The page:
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This article is written by a student writer from the Her Campus at MNSU chapter.

When I was younger, I remember always looking at the world and going “I can do that later. I have time.” Now when you are eight and your only worries in life are spelling tests and convincing your mom that you can stay up to watch Disney, that seemed to make sense. You had all the time in the world. It was always, “I can do that tomorrow,” or “They already know that I love them,” before heading out the door. But as I have gotten older, I have realized that none of that is true. The truth is, you don’t know if you get a tomorrow. You don’t know if you will ever see that person again. It is a hard and painful lesson to learn but it is important. 


The other day my sister and I got a call from our parents. Our uncle had passed. It was the first time in my life that someone who I had close memories with had passed on to their next chapter. It hurt. Obviously, because I lost someone who was always there growing up. But it hurt knowing my cousin lost his dad. That my aunt lost her husband. It hurt because I had grown away from them. 


With growing up and becoming more and more busy it was normal to only see them once or twice a year. Whereas when I was younger, I got to see them for every holiday and sometimes even go and spend a weekend with them in the summer. They were always there for me when I was growing up. They came to basketball tournaments and random school events. It was normal to just expect to see them at Christmas and then expect to see them at family vacation. As I got older, I got busier and didn’t have the time to return the favor and be there to watch my cousin grow up. That’s my fault. I know now that I got to take every chance to be there for him, because I know it meant a lot that they were there for me. 


Growing up also made me grow my own opinions. Obviously as you get older you realize what in life you stand for. A lot of my political views didn’t match my families. My uncle was someone who loved to start conversations during family events that often got a little tense. I didn’t mean to but naturally I stopped trying to talk with them. It felt like every conversation I had with any of them was just them picking at me for believing in something. I never really ever understood that your family won’t be there forever. When I was younger, I remember going home crying because my cousin had finally told me what death was. I literally thought that we all just lived forever. Oh, to be a young and naive child. Feeling like they would be here forever made me feel less guilty for not going to stop by and have dinner with them. Or skipping out on family vacation to work and get some extra cash.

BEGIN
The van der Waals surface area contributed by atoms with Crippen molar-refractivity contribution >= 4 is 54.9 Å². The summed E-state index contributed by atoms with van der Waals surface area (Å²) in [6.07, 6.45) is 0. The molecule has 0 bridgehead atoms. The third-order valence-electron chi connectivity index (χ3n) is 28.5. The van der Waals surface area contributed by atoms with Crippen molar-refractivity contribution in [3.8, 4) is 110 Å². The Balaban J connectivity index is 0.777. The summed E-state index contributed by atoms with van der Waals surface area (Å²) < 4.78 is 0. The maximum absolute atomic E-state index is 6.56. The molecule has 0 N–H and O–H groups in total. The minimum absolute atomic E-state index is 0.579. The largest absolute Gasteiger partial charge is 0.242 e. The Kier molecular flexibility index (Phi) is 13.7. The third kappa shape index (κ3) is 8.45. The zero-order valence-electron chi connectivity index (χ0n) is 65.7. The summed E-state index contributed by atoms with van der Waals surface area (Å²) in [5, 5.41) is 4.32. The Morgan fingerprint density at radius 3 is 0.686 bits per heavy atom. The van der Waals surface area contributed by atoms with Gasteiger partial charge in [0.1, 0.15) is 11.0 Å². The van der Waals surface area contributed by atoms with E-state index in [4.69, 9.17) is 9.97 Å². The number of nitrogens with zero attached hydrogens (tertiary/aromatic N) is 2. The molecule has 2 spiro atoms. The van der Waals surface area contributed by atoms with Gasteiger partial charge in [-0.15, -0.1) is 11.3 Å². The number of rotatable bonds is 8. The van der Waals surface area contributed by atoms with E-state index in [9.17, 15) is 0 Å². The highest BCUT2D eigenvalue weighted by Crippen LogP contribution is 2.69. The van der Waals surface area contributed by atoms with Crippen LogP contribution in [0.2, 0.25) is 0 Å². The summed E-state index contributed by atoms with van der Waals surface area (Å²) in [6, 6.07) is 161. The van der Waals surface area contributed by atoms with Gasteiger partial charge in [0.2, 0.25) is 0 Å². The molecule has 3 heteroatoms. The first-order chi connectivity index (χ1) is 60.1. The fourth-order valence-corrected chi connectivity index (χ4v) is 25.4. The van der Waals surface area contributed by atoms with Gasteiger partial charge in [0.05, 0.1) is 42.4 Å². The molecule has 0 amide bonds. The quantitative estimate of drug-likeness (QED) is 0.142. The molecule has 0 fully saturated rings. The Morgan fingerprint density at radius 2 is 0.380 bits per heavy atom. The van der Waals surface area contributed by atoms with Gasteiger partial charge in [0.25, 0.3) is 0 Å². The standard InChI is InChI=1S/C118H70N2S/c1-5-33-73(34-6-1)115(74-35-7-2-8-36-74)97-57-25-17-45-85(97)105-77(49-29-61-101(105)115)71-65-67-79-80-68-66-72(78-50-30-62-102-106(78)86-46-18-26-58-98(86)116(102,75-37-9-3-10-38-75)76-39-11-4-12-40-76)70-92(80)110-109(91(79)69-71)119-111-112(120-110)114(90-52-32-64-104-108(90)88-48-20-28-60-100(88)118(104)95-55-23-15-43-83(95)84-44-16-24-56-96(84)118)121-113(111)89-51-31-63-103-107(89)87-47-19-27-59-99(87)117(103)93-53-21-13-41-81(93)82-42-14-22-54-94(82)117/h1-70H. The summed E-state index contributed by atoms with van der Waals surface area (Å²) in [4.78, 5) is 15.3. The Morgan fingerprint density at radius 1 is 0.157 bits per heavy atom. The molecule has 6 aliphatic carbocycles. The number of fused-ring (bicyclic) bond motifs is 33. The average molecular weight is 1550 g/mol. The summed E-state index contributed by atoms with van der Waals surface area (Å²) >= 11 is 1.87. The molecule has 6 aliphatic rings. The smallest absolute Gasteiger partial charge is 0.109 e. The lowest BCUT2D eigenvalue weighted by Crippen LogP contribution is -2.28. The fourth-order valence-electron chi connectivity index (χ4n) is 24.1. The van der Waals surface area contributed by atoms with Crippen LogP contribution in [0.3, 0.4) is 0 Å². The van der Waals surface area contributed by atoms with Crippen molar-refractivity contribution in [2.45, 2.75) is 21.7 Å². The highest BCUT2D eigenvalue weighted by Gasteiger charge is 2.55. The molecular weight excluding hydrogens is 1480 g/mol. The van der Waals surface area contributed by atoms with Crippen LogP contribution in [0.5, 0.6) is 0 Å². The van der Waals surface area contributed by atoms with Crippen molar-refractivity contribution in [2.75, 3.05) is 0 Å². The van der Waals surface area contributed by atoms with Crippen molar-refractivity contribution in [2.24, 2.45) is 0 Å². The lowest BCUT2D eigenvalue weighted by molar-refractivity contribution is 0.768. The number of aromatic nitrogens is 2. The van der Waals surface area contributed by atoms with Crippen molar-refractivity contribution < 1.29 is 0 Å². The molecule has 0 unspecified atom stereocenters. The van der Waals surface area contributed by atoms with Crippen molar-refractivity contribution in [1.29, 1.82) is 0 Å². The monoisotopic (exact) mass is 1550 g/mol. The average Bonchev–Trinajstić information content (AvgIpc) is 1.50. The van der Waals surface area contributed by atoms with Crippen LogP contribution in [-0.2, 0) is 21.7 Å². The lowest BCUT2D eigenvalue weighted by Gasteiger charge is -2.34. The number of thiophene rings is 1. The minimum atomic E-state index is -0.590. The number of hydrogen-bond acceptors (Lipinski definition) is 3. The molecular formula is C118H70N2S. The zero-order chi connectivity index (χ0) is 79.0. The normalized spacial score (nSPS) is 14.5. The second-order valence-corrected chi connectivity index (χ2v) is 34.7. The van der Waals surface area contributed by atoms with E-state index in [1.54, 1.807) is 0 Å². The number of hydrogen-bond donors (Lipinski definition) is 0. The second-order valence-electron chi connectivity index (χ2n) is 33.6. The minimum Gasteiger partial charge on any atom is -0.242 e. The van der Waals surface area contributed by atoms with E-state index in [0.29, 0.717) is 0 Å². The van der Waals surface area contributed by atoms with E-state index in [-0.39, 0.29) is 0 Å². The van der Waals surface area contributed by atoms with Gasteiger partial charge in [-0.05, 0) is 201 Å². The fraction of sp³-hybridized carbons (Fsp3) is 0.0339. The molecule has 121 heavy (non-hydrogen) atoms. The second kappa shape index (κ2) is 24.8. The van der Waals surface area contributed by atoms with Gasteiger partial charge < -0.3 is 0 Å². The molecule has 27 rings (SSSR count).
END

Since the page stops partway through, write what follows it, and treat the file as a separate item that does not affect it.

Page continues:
Last year my grandma got a kidney transplant. It was a really scary time because prior to that I had been very distant with my relationship with her. Because of getting busier with school and having a job but also just growing apart with things I had mentioned earlier. The day of her surgery my whole family rushed down to the hospital to wait until she got out. Growing up as a kid who was in the hospital a lot, it was usually them in the waiting room and me on the table. But this time around it was the opposite. And I hated it. I wish and prayed that she would be alright. That was my grandma. She helped raise me. And because of petty little things my relationship with her had grown thin. I didn’t want anything to happen to her because I wanted to make sure she knew how much I love her. 


The transplant was successful and since then I have worked on fixing my relationship with her. I try and go visit their house and update her on my life when I can. I remind her that I love her and hope she knows how much I do. I’m not writing this in hopes that you feel any bit of sympathy for me. I’m writing this because I don’t want you to make the same mistake that I did. My uncle and I weren’t as close when he passed. But he was family and I loved him a lot. I have so many stupid fun memories with him that make me smile. Like the fact that he is the reason I am terrified of Yosemite (long story).


Here is what I hope you take from this. Forgive people. Life is not certain. We do not know how many days we get on earth. Tell your family and friends you love them. Do it so many times that they become annoyed because you won’t shut up about it. Go hang out with your friends and make those memories. Tell your crush you like them. Live life every day as if it would be your last. Life is too short to wait. Do it before it is too late.

All you need is some coffee, music and your dog. Marketing major at Minnesota State University, Mankato.
I am senior at MNSU and am studying to get a degree in Marketing with a minor in Mass Media. I love cooking, being around friends and family, going on little adventures, and just having fun.